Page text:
JUPITER, Fla. -- As spring training drags on, each day much like the one before it, certain days stand out. Friday was one of those days.
Carlos Martinez, the St. Louis Cardinals' hard-throwing young starting pitcher, made his spring debut and pitched two good innings against the Atlanta Braves. He said afterward, “I’ve been waiting for this moment all offseason.”
Given that this team that will lean heavily on its starting rotation, Martinez’s health has been much-discussed this spring. The 24-year-old went 14-7 with a 3.01 ERA and struck out 184 batters last season, generating great expectations for 2016, but he also wore down and finished the season with a sore right shoulder.
He has been moving at a slower pace than the other starting pitchers this spring due to concerns about his shoulder, but he now hopes he can begin the season on time.
Martinez’s fastball topped out at 94 mph Friday, according to the stadium radar gun, but manager Mike Matheny said the gun runs about 4 mph slow. Martinez threw all three of his off-speed pitches. He threw 19 strikes out of 26 pitches. Atlanta scored a run primarily because of a seeing-eye double by Hector Olivera just inside the third-base line. Martinez thought it was foul.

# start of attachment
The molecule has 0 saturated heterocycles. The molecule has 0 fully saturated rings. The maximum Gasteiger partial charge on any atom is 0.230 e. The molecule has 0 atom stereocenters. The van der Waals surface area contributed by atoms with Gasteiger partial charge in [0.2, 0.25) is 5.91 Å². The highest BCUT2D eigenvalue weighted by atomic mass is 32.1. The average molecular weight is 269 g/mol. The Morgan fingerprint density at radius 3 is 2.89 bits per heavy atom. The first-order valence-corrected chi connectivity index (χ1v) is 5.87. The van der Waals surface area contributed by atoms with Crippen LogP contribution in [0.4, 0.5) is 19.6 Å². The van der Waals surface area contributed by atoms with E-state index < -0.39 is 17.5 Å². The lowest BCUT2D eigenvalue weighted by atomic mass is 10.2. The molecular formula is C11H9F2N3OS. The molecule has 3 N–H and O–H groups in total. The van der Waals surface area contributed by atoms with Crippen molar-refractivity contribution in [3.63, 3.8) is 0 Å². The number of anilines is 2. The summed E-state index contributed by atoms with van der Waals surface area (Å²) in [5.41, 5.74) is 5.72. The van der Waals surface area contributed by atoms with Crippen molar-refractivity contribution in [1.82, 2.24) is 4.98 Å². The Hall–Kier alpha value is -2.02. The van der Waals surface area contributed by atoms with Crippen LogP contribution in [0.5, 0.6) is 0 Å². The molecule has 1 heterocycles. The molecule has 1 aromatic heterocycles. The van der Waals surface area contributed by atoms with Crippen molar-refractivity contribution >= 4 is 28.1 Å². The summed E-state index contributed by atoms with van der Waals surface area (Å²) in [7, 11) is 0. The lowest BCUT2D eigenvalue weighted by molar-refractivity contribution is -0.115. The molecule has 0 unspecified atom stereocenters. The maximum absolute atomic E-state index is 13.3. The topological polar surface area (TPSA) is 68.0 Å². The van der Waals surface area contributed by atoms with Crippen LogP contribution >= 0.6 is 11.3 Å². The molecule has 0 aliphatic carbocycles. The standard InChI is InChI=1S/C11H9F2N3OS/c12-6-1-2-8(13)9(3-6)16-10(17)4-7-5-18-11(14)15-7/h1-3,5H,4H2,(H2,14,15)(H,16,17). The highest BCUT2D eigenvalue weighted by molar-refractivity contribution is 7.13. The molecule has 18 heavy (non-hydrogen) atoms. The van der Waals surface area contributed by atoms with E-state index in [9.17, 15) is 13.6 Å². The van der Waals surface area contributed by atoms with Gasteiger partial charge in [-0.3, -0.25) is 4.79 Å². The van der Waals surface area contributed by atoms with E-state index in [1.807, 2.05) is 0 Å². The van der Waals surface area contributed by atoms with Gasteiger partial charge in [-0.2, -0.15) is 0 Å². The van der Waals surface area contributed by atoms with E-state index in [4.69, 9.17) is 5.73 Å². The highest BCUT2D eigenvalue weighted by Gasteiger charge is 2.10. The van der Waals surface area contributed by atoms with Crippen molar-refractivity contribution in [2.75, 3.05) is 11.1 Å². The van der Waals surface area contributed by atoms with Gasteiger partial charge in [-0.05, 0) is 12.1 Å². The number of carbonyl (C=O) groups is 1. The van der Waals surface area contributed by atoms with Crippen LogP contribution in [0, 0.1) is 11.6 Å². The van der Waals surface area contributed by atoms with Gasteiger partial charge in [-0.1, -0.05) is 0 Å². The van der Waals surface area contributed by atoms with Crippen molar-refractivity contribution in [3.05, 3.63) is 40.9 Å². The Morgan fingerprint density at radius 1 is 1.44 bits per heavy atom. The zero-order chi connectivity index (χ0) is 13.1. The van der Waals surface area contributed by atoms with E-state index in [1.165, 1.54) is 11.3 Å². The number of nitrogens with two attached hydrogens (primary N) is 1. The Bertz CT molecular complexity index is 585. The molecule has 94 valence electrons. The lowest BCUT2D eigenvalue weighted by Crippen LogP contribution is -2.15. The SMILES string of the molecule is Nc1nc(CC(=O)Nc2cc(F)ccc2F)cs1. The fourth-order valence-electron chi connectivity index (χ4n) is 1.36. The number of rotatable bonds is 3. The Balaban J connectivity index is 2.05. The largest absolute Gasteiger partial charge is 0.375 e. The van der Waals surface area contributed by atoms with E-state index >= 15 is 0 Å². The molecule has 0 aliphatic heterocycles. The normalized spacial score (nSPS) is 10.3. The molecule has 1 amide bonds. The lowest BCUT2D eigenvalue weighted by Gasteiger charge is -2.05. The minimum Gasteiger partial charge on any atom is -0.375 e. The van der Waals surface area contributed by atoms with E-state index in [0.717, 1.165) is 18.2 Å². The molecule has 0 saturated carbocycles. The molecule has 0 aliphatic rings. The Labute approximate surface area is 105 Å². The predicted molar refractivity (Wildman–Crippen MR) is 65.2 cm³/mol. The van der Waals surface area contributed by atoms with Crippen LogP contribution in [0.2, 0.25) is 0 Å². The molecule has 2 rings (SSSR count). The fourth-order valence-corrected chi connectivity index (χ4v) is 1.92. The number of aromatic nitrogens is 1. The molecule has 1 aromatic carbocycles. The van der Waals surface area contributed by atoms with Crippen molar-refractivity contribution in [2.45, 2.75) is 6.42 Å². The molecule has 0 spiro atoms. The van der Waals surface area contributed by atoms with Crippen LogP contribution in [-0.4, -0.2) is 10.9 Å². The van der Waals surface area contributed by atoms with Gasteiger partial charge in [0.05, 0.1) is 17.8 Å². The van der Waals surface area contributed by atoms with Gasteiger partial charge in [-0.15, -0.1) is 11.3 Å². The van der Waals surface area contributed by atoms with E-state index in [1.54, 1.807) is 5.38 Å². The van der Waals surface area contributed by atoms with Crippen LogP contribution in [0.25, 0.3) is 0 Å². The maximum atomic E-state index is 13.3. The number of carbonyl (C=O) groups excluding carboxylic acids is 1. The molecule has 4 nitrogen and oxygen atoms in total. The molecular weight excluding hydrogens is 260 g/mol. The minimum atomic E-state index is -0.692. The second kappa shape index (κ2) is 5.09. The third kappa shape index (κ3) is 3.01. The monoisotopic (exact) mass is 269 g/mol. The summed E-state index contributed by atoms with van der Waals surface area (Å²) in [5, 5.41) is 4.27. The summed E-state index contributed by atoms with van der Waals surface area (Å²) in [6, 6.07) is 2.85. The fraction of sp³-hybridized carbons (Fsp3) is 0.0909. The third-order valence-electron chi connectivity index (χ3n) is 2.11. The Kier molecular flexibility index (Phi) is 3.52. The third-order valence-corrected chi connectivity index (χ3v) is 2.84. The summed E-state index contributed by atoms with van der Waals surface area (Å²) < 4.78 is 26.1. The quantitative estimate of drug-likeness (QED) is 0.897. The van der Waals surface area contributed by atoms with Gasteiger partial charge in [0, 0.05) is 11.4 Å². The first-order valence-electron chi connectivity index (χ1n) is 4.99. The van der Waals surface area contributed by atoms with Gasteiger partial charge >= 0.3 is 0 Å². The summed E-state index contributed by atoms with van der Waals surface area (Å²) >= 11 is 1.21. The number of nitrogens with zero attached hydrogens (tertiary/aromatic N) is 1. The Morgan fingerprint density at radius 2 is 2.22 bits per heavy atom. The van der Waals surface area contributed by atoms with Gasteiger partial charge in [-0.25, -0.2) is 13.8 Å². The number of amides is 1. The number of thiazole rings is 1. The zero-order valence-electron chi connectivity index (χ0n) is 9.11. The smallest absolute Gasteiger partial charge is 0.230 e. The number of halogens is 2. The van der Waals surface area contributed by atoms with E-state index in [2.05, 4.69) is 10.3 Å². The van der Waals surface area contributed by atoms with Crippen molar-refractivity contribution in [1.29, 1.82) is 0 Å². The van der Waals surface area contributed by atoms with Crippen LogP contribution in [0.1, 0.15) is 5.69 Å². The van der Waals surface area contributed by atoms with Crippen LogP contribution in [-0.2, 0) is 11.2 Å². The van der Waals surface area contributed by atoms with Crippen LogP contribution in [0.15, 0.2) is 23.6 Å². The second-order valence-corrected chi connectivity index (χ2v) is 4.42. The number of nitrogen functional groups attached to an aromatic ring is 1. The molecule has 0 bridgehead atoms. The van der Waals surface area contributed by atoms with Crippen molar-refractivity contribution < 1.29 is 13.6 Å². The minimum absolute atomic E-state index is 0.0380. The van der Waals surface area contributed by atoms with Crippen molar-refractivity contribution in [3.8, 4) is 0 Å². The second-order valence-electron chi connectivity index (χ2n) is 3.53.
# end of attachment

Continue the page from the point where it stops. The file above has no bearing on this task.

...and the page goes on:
“He looked great. The ball was jumping. His slider was sharp,” Matheny said. “He got the work done we needed him to get.”
More importantly, Martinez said he has gotten to the point -- after multiple bullpen sessions, live batting practice and now pitching in a game -- that he isn’t worried about his shoulder anymore.
“At the beginning, I was a little afraid. I’m not going to lie to you guys,” Martinez said through interpreter Brayan Pena, “but I kept pitching and I was feeling better and better, getting stronger and stronger. I didn’t want to push it. I just wanted to continue the process and I feel very good right now.”
One goal the Cardinals have set for Martinez is to control his emotions without dimming his competitiveness. Their concern is that it’s difficult to be fueled by emotions for 30-plus starts. Martinez said he views his passion as part of what makes him good, but he understands the need to remain focused pitch by pitch.
“I understand I need to work on controlling myself a little more, but I’m not going to change,” Martinez said. “I’m just going to focus more on home plate and be mentally prepared for each pitch. I’m going to compete.”